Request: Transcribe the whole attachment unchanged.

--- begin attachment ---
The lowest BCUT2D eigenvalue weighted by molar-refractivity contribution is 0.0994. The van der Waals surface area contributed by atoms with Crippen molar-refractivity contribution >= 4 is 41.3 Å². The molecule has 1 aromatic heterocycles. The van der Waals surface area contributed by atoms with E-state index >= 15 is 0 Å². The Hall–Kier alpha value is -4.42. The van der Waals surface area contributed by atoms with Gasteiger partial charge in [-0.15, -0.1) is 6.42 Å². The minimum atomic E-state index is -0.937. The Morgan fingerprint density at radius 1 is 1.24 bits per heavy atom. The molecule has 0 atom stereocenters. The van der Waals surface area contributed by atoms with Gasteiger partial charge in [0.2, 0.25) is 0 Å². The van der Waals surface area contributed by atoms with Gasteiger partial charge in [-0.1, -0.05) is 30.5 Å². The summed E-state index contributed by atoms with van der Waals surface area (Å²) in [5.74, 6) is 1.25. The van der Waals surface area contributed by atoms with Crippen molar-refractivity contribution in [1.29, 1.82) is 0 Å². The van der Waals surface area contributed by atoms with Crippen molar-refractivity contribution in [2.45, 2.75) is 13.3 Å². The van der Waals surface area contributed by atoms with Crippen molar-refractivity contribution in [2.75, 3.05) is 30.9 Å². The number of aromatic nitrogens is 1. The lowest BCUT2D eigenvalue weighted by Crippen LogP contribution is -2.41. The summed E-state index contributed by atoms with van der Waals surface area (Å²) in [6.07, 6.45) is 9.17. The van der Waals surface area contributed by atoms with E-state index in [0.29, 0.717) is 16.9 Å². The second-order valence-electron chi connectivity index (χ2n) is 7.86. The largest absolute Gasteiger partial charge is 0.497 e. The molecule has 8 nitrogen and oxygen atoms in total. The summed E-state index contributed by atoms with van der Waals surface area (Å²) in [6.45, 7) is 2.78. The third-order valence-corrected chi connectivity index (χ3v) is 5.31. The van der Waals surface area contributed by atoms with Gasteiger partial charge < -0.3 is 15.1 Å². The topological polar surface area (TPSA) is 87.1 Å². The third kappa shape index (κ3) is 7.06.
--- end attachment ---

The lowest BCUT2D eigenvalue weighted by molar-refractivity contribution is 0.0994. The van der Waals surface area contributed by atoms with Crippen molar-refractivity contribution >= 4 is 41.3 Å². The molecule has 1 aromatic heterocycles. The van der Waals surface area contributed by atoms with E-state index >= 15 is 0 Å². The Hall–Kier alpha value is -4.42. The van der Waals surface area contributed by atoms with Gasteiger partial charge in [-0.15, -0.1) is 6.42 Å². The minimum atomic E-state index is -0.937. The Morgan fingerprint density at radius 1 is 1.24 bits per heavy atom. The molecule has 0 atom stereocenters. The van der Waals surface area contributed by atoms with Gasteiger partial charge in [0.2, 0.25) is 0 Å². The van der Waals surface area contributed by atoms with Gasteiger partial charge in [-0.1, -0.05) is 30.5 Å². The summed E-state index contributed by atoms with van der Waals surface area (Å²) in [5.74, 6) is 1.25. The van der Waals surface area contributed by atoms with Crippen molar-refractivity contribution in [1.29, 1.82) is 0 Å². The van der Waals surface area contributed by atoms with Crippen molar-refractivity contribution in [2.45, 2.75) is 13.3 Å². The van der Waals surface area contributed by atoms with Crippen molar-refractivity contribution in [2.75, 3.05) is 30.9 Å². The number of aromatic nitrogens is 1. The lowest BCUT2D eigenvalue weighted by Crippen LogP contribution is -2.41. The summed E-state index contributed by atoms with van der Waals surface area (Å²) in [6.07, 6.45) is 9.17. The van der Waals surface area contributed by atoms with E-state index in [0.29, 0.717) is 16.9 Å². The second-order valence-electron chi connectivity index (χ2n) is 7.86. The largest absolute Gasteiger partial charge is 0.497 e. The molecule has 8 nitrogen and oxygen atoms in total. The summed E-state index contributed by atoms with van der Waals surface area (Å²) in [6.45, 7) is 2.78. The third-order valence-corrected chi connectivity index (χ3v) is 5.31. The van der Waals surface area contributed by atoms with Gasteiger partial charge < -0.3 is 15.1 Å². The topological polar surface area (TPSA) is 87.1 Å². The third kappa shape index (κ3) is 7.06.